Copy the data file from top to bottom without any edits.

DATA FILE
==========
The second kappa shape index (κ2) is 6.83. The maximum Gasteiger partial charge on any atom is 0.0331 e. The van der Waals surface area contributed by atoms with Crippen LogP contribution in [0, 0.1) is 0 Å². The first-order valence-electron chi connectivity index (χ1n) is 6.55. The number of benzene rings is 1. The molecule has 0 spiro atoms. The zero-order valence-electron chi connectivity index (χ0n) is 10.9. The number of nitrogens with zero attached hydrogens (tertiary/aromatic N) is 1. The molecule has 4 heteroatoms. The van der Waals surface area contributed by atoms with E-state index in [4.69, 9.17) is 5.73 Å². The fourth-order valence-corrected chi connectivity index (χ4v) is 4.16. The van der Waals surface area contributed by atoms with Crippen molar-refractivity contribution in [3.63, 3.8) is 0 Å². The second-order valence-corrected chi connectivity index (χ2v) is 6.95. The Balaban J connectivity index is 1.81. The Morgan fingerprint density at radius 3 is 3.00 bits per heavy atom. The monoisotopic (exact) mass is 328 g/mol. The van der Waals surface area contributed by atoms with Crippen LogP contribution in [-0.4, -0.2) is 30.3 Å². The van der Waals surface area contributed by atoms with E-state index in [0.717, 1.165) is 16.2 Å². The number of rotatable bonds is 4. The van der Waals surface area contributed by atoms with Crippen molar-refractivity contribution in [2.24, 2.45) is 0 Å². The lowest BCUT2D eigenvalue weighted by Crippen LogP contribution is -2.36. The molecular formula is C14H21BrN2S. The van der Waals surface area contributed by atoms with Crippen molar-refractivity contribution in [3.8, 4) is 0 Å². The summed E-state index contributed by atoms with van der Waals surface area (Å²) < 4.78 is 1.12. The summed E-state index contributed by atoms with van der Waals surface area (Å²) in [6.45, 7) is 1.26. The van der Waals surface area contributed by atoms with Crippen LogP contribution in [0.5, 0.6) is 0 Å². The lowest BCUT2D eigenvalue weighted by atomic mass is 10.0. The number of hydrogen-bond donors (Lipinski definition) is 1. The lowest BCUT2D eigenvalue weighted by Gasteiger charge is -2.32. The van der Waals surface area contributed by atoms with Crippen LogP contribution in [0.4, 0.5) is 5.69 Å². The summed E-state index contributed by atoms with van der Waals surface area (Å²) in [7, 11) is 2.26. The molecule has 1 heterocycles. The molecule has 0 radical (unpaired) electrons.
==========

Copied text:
The second kappa shape index (κ2) is 6.83. The maximum Gasteiger partial charge on any atom is 0.0331 e. The van der Waals surface area contributed by atoms with Crippen LogP contribution in [0, 0.1) is 0 Å². The first-order valence-electron chi connectivity index (χ1n) is 6.55. The number of benzene rings is 1. The molecule has 0 spiro atoms. The zero-order valence-electron chi connectivity index (χ0n) is 10.9. The number of nitrogens with zero attached hydrogens (tertiary/aromatic N) is 1. The molecule has 4 heteroatoms. The van der Waals surface area contributed by atoms with E-state index in [4.69, 9.17) is 5.73 Å². The fourth-order valence-corrected chi connectivity index (χ4v) is 4.16. The van der Waals surface area contributed by atoms with Crippen molar-refractivity contribution in [3.63, 3.8) is 0 Å². The second-order valence-corrected chi connectivity index (χ2v) is 6.95. The Balaban J connectivity index is 1.81. The Morgan fingerprint density at radius 3 is 3.00 bits per heavy atom. The monoisotopic (exact) mass is 328 g/mol. The van der Waals surface area contributed by atoms with Crippen LogP contribution in [-0.4, -0.2) is 30.3 Å². The van der Waals surface area contributed by atoms with E-state index in [0.717, 1.165) is 16.2 Å². The number of rotatable bonds is 4. The van der Waals surface area contributed by atoms with Crippen molar-refractivity contribution in [2.24, 2.45) is 0 Å². The lowest BCUT2D eigenvalue weighted by Crippen LogP contribution is -2.36. The molecular formula is C14H21BrN2S. The van der Waals surface area contributed by atoms with Crippen molar-refractivity contribution in [3.8, 4) is 0 Å². The summed E-state index contributed by atoms with van der Waals surface area (Å²) < 4.78 is 1.12. The summed E-state index contributed by atoms with van der Waals surface area (Å²) in [6.45, 7) is 1.26. The van der Waals surface area contributed by atoms with Crippen LogP contribution in [0.5, 0.6) is 0 Å². The lowest BCUT2D eigenvalue weighted by atomic mass is 10.0. The number of hydrogen-bond donors (Lipinski definition) is 1. The lowest BCUT2D eigenvalue weighted by Gasteiger charge is -2.32. The van der Waals surface area contributed by atoms with Crippen LogP contribution in [0.4, 0.5) is 5.69 Å². The summed E-state index contributed by atoms with van der Waals surface area (Å²) in [7, 11) is 2.26. The molecule has 1 heterocycles. The molecule has 0 radical (unpaired) electrons.